Peer Mentor Program

The Kilachand Peer Mentors help first-year Kilachand students navigate their college experience, areas of academic interest and the Kilachand curriculum. All first-year Kilachand students are assigned a student mentor, ideally in their major or area of academic intrest. The mentors are a valuable resource as Kilachand first-year students begin their academic careers at Boston University. This is a unique opportunity for students to share their experiences, and campus resources with their mentees. These relationships will serve as a foundation for the Kilachand community.

Meet some of the mentors!


Amos (CAS’22)

Major: Biology 

Minor: Public Health
“Being a Peer Mentor gives me a way to give back to a community I have been so thankful to have in my college life thus far.”

What academic resource do you use most?

“A resource I have discovered that I wish I knew about as a first year student is the educational resource center. I feel many honors students come to BU thinking they do not need to use this center, as they are smart enough. However, I attribute much of my academic growth and success to the ERC. Every time I go, I takeaway something valuable.”


Annette (Questrom’21)

Major: Business

Minor: Film and Television

“I would advise students in KHC to remember that the honors college is just a small part of this school and you should use it to your advantage, making friends on your floor and going to events, but you should also know that there are so many opportunities outside the building as well. Attending events, such as the study breaks that happen in the building or campus-wide activities is the best way to meet people. I would want freshmen to know they can bond within Kilachand and within the entire BU community as a whole.”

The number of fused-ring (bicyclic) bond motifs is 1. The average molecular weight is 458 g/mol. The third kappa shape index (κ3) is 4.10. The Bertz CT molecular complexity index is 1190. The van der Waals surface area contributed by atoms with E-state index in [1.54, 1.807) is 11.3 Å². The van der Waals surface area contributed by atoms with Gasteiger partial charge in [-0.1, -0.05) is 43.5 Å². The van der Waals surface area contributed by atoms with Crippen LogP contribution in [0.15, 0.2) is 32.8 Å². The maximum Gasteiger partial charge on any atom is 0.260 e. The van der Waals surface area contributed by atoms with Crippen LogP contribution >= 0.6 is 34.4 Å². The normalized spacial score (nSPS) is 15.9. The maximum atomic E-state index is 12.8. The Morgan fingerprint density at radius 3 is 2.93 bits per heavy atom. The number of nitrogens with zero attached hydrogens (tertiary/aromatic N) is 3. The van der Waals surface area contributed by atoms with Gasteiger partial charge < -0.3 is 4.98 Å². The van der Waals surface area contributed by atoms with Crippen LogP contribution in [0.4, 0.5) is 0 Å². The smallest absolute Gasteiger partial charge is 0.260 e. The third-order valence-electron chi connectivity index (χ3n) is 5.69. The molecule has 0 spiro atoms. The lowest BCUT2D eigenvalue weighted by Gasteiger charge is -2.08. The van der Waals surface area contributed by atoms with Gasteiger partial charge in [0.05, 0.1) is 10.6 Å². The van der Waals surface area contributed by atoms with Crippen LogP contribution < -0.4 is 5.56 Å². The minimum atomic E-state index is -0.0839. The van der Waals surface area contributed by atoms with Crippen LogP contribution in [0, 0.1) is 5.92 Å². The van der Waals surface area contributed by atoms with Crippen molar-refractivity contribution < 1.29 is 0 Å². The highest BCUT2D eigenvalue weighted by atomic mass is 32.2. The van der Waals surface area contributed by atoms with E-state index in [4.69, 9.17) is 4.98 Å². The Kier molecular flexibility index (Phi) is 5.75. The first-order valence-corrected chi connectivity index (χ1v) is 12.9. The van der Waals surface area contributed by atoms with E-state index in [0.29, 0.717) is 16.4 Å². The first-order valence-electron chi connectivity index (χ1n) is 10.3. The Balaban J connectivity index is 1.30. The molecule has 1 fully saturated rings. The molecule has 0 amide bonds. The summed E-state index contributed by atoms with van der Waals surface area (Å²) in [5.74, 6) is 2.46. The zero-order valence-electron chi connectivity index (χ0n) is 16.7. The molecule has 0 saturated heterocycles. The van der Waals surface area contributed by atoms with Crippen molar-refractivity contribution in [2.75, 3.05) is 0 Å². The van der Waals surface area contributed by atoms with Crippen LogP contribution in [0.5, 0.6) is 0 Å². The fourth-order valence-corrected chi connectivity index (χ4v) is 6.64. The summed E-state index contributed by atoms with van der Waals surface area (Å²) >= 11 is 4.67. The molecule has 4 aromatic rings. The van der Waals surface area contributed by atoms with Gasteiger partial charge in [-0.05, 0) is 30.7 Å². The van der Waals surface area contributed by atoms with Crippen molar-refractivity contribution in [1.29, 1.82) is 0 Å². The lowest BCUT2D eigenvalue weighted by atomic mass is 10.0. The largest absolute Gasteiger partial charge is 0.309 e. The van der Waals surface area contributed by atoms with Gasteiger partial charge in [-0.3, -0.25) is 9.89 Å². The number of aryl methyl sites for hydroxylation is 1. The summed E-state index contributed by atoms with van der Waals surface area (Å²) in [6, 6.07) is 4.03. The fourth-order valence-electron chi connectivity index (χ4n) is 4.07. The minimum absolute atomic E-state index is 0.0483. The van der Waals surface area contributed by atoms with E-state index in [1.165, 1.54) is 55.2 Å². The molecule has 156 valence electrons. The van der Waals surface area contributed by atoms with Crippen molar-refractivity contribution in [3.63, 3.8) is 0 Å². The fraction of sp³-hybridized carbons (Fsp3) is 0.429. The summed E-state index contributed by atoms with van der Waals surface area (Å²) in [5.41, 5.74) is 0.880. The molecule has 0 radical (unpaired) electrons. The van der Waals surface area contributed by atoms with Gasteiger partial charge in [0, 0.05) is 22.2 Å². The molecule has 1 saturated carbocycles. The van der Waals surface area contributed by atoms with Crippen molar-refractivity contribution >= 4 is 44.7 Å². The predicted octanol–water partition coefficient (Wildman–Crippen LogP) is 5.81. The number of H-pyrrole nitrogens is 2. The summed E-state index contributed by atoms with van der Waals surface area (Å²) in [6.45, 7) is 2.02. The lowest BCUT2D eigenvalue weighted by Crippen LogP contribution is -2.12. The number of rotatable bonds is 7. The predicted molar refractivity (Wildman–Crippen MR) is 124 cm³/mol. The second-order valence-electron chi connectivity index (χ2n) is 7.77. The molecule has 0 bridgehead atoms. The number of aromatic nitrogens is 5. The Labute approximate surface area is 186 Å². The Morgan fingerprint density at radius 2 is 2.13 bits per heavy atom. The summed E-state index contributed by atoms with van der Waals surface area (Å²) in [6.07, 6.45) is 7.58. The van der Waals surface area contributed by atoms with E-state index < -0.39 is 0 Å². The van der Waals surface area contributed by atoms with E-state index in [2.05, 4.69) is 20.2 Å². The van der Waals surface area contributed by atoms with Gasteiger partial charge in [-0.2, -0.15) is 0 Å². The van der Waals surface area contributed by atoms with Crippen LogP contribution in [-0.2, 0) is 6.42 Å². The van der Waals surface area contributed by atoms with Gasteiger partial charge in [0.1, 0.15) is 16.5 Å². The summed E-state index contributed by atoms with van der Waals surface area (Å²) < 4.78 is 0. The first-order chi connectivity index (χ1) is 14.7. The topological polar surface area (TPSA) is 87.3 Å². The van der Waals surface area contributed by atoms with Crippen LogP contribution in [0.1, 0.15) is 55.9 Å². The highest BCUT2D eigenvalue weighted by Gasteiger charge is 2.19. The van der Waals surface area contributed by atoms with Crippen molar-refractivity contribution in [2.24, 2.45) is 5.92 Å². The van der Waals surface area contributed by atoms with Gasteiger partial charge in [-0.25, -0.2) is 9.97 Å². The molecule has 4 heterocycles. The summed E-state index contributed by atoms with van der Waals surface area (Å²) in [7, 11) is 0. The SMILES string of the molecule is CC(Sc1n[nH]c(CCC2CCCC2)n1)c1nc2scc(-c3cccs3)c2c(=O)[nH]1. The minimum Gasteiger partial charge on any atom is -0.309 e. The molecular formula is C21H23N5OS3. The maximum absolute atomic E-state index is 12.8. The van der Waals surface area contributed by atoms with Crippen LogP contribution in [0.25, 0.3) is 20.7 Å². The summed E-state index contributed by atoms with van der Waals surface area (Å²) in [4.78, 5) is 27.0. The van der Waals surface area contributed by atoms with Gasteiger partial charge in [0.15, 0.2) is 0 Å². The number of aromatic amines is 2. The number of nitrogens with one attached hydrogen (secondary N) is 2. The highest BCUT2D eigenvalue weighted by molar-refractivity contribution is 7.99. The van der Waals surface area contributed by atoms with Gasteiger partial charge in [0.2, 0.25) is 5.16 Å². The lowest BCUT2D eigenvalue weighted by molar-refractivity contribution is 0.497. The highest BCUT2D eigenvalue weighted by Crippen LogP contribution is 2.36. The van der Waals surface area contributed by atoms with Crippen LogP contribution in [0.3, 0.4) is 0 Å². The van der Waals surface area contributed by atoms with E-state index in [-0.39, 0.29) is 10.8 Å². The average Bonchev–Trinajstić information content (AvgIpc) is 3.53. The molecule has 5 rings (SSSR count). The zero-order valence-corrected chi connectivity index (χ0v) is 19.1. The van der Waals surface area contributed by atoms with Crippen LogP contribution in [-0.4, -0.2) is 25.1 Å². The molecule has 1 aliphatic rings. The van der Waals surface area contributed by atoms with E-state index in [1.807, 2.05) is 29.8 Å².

Carolina (SAR’22)

Major: Health Science

“My peer mentor was a great support and guidance throughout my freshman year. She was nice and open to any questions I had. She was always there when I had any doubts or questions about my career path. I want to be a resource for to others to use for guidance and relief. I want them to feel like they can take on any challenge and that asking questions is the best thing to do.”


Christian (CAS’22)

Major: Psychology

Minor: Biology and Public Health

“My experience with my peer mentor my first year greatly enhanced my experience. It was a great chance to learn the ropes of college and get advice from someone who was directly in my position.”

What piece of advice would you give yourself at the start of your first year in KHC?

“Make sure to take time for yourself! No matter how much you have on your plate, taking a little time for yourself can make a huge difference!”


Malvika (CAS’23)

Major: Psychology

What piece of advice would you give yourself at the start of your first year in KHC?

“The first and foremost would be to not be afraid to try new things, and putting yourself out of your comfort zone…College is a new place, so when things don’t seem to be working out, such as classes or difficulty in making friends, do not give up and internalize it. These ‘setbacks’ are not setbacks, just mere obstacles, and are not a reflection of you as a person. Adapting to a new environment can take time, so it is important to be kind to yourself and not compare yourself to another.”